By his count, he just registered his 200th medical weblog. By other counts, there's really only a few dozen (the rest are long-defunct, or medical professionals who blog about nonmedical topics).
One really nice thing he's thinking of doing is archiving the Grand Rounds posts in a separate section -- along the lines of what Pharnygula's TangledBank does for their rotating research carnival. As it turns out, archives of Grands Rounds have already begun appearing ... at an Undisclosed Location.
I made some suggestions in the comments of Dr. Reider's first post, but have more of an idea about what he's getting at (printing that Usefulness Equation really helped):
The important idea here is that in the past .. when there were only a handful of medical weblogs ... they were truly useful. I wrote mine as an effort to provide to myself and my colleagues an important and useful source of information .. and .. yes .. an outlet for my thoughts and concerns.
Nick's commentary describes his appropriate concern for the "outlet" component of weblogs. I've always thought of medical weblogs as a way to provide transparency into the thoughts and actions of real physicians. This sort of transparency is rare, and patients who see how we think may understand more about how to interact with their physicians, how to critically assess the news reports, and ultimately how to care for themselves better...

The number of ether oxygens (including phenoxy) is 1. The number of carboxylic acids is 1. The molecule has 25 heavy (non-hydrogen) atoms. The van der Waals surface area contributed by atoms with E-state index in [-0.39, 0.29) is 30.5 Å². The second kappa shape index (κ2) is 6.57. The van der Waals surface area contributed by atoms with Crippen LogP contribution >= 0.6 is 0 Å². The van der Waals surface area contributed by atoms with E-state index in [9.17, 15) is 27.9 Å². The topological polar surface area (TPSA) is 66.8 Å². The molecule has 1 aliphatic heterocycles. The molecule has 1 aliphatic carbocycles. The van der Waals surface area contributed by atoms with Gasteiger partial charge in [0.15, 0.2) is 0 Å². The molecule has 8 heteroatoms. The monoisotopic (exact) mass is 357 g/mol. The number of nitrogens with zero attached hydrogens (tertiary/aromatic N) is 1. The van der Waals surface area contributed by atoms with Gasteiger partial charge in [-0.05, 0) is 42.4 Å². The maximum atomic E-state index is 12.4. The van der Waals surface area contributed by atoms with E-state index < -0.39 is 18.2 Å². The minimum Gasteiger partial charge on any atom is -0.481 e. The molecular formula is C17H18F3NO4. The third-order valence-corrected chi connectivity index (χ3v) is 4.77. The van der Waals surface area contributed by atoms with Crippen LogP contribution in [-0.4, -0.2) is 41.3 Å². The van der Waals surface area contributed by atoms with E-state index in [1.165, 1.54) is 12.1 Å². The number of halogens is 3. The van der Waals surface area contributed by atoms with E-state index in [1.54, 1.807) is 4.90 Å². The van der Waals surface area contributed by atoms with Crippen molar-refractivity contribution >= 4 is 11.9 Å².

...I suppose that the view of the usefulness of a post (or weblog) depends on the perspective of the reader. When I post a lot about technology or dry medical topics, my wife complains that she misses the reflections of the life of a family physician. But would Nick complain if I whine too much about life in my practice?
A good (useful) medical weblog will weave the clinical usefulness with the personal components -- just as any good teacher will weave the content they want to convey into an interesting an compelling tapestry.
Nick's not going to complain, especially when he starts internship and turns blogborygmi into a nonstop gripe session. And whatever Jacob Reider chooses to post, I'm very grateful for the work he and and David Ross have done in making medlogs.com -- and heartened to see they're thinking hard about making it even better.
I think I can counter his latest brainstorm -- which involves embedded ratings icons in all our posts, which would get counted up and tallied on Medlogs. Yow! Who will answer the helpdesk phones for that imbroglio? Why not take a hint from Google and use a simple pagerank-style hierarchy: When every starts linking to Kevin and Rangel great posts about Vioxx, Medlogs could tally our links and give their blogs Usefulness points. This system relies on our impressions of what's useful and worth reading, rather than trying to develop its own impression. It'll work, so long as we stop linking to doctors' cat-bloggings.
But until the robots and ratings scheme works, I'm putting my faith in our low-tech Grand Rounds hosts to separate the wheat from the chaff. So far, GR has highlighted a number of new medical blogs that I've been reading. And we've got no shortage of volunteers to host, which suggests medi-bloggers are willing to put in a few hours of reading through submissions in order to snag the spotlight for a week.